Anatomy of the Tongue and the Sense of Taste

The tongue has several uses in the body. The saliva it produces helps to soften food and make it more swallowable, it helps to maintain negative pressure required to suck, and it enables food to be chewed so that it can be swallowed more easily. Without the tongue, speech is difficult to produce or understand.

Anatomy of the Tongue and the Sense of Taste

The tongue is an organ made up of muscles which are interwoven, striped muscles and glands, interspersed with fat. The tongue is covered by a mucous membrane and attached to a number of bones, including the hyoid bone at the back of the throat, the epiglottis by three folds of mucous membrane and the pharynx by extrinsic muscles and the soft palate. The tongue is attached by the frenulum at the midline to the bottom of the mouth. The sublingual caruncles are small prominences that drain away saliva from the major salivary submandibular glands. The posterior pharyngeal part of the tongue is around one third of the full length of the organ and is closest to the throat. The anterior oral part of the organ is the visible part of the tongue. The terminal sulcus is a v-shaped groove which divides the anterior and posterior parts. The left and right sides of the organ are divided by the lingual septum, vertical fibrous tissue along the length of the tongue apart from the very back of the throat.

Some mammals such as frogs have adapted the tongue to help them catch prey. Some reptiles use their tongues as sensory organs, but cats use their tongue for grooming. In humans, the edges of the tongue touch the teeth, which helps the person to swallow and talk coherently. The human tongue has eight muscles attached: four paired intrinsic muscles, which are not attached to a bone and help to change the shape of the tongue for speech, eating and swallowing. These are the superior longitudinal muscle, the inferior longitudinal muscle, the vertical muscle and the transverse muscle.  The four extrinsic muscles which are attached to bone that help the organ to change its position, allowing it to be extended beyond the mouth (genioglossus attached to the mandible), brought back inside and depressed (hyoglossus, attached to the hyoid bone), the sides of the tongue to be drawn up, creating a trough for swallowing (styloglossus from the styloid process of the temporal bone) and elevating the back of the tongue for swallowing, depressing the soft palate and moving the palatoglossal fold towards the midline (palatoglossus attached to the palatine aponeurosis).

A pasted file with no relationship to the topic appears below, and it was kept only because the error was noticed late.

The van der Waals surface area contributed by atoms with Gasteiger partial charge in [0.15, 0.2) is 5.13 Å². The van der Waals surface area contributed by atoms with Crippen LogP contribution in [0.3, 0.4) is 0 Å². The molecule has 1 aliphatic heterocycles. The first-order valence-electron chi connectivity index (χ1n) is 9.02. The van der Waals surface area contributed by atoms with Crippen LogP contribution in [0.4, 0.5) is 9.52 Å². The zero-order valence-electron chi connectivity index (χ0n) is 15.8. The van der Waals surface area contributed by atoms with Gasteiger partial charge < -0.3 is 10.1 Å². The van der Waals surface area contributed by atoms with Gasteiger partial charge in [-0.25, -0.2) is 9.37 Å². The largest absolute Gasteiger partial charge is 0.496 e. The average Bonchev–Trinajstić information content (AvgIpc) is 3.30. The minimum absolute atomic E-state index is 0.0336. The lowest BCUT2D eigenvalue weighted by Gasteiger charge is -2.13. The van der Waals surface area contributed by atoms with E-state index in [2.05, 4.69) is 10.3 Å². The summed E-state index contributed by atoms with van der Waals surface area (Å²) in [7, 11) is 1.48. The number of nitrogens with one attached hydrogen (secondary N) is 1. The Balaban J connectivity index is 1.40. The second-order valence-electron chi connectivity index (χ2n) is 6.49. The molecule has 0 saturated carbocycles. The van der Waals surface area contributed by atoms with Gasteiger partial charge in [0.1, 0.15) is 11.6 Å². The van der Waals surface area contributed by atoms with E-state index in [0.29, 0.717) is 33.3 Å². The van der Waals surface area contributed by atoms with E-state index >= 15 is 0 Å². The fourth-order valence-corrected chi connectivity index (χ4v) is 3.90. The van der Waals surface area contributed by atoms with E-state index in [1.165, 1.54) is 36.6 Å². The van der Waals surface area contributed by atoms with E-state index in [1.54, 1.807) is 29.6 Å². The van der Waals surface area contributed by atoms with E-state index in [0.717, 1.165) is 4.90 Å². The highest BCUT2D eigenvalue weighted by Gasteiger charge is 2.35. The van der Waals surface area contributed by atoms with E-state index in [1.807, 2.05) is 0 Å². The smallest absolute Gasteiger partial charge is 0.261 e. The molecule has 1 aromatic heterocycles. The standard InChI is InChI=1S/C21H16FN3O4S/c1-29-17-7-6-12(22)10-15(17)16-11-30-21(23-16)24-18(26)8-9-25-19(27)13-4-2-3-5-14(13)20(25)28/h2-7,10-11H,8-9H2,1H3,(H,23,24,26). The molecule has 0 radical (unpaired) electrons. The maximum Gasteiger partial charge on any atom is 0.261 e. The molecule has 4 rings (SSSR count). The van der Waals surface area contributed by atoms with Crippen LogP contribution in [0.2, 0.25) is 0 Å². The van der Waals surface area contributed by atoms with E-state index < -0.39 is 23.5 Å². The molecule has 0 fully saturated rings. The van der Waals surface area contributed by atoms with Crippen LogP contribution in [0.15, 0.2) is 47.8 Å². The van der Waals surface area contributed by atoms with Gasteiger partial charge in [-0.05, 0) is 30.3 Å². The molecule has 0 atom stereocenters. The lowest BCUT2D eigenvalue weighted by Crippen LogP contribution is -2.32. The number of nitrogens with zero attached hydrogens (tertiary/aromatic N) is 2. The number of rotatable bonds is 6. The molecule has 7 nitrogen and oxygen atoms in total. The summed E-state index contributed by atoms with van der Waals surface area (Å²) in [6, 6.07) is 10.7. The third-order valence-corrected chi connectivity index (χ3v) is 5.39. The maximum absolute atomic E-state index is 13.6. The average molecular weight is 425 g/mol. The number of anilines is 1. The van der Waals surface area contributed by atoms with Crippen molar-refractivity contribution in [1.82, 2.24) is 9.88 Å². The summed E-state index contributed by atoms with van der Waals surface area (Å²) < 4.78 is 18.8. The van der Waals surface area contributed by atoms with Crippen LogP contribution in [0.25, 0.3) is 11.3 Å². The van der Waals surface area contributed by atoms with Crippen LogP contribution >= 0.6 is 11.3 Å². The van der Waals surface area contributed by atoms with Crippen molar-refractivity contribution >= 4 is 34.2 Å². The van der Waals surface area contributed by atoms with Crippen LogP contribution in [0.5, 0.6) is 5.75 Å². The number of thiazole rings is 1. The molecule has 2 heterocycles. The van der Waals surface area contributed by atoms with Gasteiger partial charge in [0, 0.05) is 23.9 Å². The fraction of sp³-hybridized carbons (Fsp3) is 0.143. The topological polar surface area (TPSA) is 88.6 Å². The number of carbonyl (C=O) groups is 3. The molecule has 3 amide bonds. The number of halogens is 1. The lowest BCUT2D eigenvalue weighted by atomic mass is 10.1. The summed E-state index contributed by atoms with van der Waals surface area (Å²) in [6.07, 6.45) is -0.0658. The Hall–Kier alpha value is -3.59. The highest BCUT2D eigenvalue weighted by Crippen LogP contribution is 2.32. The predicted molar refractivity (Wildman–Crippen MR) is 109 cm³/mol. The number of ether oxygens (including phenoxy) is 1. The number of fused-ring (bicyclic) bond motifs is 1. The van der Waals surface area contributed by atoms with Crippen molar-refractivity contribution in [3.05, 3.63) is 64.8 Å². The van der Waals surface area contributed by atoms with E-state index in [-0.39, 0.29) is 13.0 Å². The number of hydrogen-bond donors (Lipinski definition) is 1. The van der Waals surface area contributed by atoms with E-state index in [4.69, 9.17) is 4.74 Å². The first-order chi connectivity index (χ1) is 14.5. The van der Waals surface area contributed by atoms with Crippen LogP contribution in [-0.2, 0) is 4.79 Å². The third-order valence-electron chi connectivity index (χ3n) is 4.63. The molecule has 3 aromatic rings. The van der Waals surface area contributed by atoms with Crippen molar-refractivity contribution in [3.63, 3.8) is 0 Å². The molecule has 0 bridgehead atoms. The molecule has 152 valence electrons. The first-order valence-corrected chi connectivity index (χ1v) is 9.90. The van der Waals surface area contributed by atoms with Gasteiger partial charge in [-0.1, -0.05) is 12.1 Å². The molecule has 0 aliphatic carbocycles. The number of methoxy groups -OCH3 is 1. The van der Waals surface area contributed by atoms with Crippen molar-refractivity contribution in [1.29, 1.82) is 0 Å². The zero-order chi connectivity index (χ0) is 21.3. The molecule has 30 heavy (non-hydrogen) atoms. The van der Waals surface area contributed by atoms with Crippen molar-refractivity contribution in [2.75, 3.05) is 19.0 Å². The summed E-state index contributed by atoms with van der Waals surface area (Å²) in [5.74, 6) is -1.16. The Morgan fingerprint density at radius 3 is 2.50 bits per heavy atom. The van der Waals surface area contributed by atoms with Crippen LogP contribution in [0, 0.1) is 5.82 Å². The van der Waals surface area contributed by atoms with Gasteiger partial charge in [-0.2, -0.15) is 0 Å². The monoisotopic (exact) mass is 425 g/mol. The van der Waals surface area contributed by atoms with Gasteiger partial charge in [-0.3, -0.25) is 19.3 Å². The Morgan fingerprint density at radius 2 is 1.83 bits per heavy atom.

The blood supply of the tongue is mainly through the lingual artery via the external carotid artery. Lingual veins lead into the internal jugular vein. Some blood is also supplied through the facial artery. Muscle movement for the tongue is supplied by efferent motor nerve fibres via the hypoglossal nerve. The palatoglossus is supplied by the vagus nerve. Nerve supply for taste and sensation is different depending on whether it is the anterior or posterior part of the organ. This is because different embryological structures form them. The posterior one third has sensation and taste supplied by the glossopharyngeal nerve. The anterior two thirds sensation is supplied by the lingual branch of the mandibular division of the trigeminal nerve, through general visceral afferent fibres. The taste is supplied by the chord tympani branch of the facial nerve.The base of the tongue is brought both taste and sensation through the superior laryngeal nerve from the vagus nerve.

Anatomy Model

Tongue Model (2.5 times lifesize).

The upper surface or dorsum of the tongue is covered by rough projections of the mucous membrane, known as papillae. These help to increase the surface area, help to grip food and protect the taste buds. The taste buds are found between papillae and are sensory receptors for taste. The taste buds detect chemicals which are from food in the mouth, dissolved by saliva. The number of taste buds varies from person to person. It can be as many as 1,000 per square cm on the tip of the tongue, while other people may only have a few individual taste buds. There can be as many as 10,000 taste buds in the throat, palate and tongue or as few as 2,000. They also are abundant during childhood, but reduce in number as a person ages. Types of papillae include fungiform papillae, which can be found at the dorsal surface and sides of the tongue. They are supplied by the facial nerve. The foliate papillae are the grooves and ridges which are found at the lateral borders of the posterior part of the organ. They are supplied by the facial nerve and glossopharyngeal nerve. The circumvallate papillae are few in number (10-14 as an average) and can be found at the the back of the oral part in a circular row just in front of the terminal sulcus. They are activated by the glossopharyngeal nerve. There is a fourth type of papillae which are not part of the sense of taste. The filiform papillae are present in highest numbers of all the papillae but they do not have taste buds. They help to provide abrasion.

Taste buds can detect five tastes, including salty, which is caused by salts including sodium chloride and sodium bicarbonate, sweet caused by carbohydrates, including fructose, sucrose and artificial sweeteners. Food that causes the bitter taste are usually unpalatable or undesirable, sour flavours are caused by acidic compounds, including vinegar and critic acid and umami which is savoury, found in foods that taste ‘meaty’, including cheese, mushrooms, meat and monosodium glutamate.

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